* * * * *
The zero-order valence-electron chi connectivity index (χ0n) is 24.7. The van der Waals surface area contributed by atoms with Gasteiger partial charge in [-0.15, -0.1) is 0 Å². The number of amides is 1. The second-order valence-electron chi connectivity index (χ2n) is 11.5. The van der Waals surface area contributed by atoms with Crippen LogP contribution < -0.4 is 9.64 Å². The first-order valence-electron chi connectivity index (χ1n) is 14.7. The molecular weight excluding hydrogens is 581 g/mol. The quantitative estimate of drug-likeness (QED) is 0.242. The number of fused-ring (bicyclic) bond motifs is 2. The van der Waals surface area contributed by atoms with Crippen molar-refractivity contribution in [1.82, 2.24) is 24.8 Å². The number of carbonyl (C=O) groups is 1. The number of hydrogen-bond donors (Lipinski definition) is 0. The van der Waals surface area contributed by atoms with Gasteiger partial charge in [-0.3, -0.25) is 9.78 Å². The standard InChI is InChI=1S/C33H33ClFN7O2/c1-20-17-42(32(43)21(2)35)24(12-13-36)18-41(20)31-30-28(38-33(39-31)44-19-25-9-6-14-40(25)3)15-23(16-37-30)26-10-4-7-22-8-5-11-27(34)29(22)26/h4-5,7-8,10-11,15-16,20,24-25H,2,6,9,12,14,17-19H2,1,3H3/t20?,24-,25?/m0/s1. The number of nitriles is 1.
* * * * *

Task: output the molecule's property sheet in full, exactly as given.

The zero-order valence-electron chi connectivity index (χ0n) is 24.7. The van der Waals surface area contributed by atoms with Gasteiger partial charge in [-0.15, -0.1) is 0 Å². The number of amides is 1. The second-order valence-electron chi connectivity index (χ2n) is 11.5. The van der Waals surface area contributed by atoms with Crippen LogP contribution < -0.4 is 9.64 Å². The first-order valence-electron chi connectivity index (χ1n) is 14.7. The molecular weight excluding hydrogens is 581 g/mol. The quantitative estimate of drug-likeness (QED) is 0.242. The number of fused-ring (bicyclic) bond motifs is 2. The van der Waals surface area contributed by atoms with Crippen molar-refractivity contribution in [1.82, 2.24) is 24.8 Å². The number of carbonyl (C=O) groups is 1. The number of hydrogen-bond donors (Lipinski definition) is 0. The van der Waals surface area contributed by atoms with Gasteiger partial charge in [-0.3, -0.25) is 9.78 Å². The standard InChI is InChI=1S/C33H33ClFN7O2/c1-20-17-42(32(43)21(2)35)24(12-13-36)18-41(20)31-30-28(38-33(39-31)44-19-25-9-6-14-40(25)3)15-23(16-37-30)26-10-4-7-22-8-5-11-27(34)29(22)26/h4-5,7-8,10-11,15-16,20,24-25H,2,6,9,12,14,17-19H2,1,3H3/t20?,24-,25?/m0/s1. The number of nitriles is 1.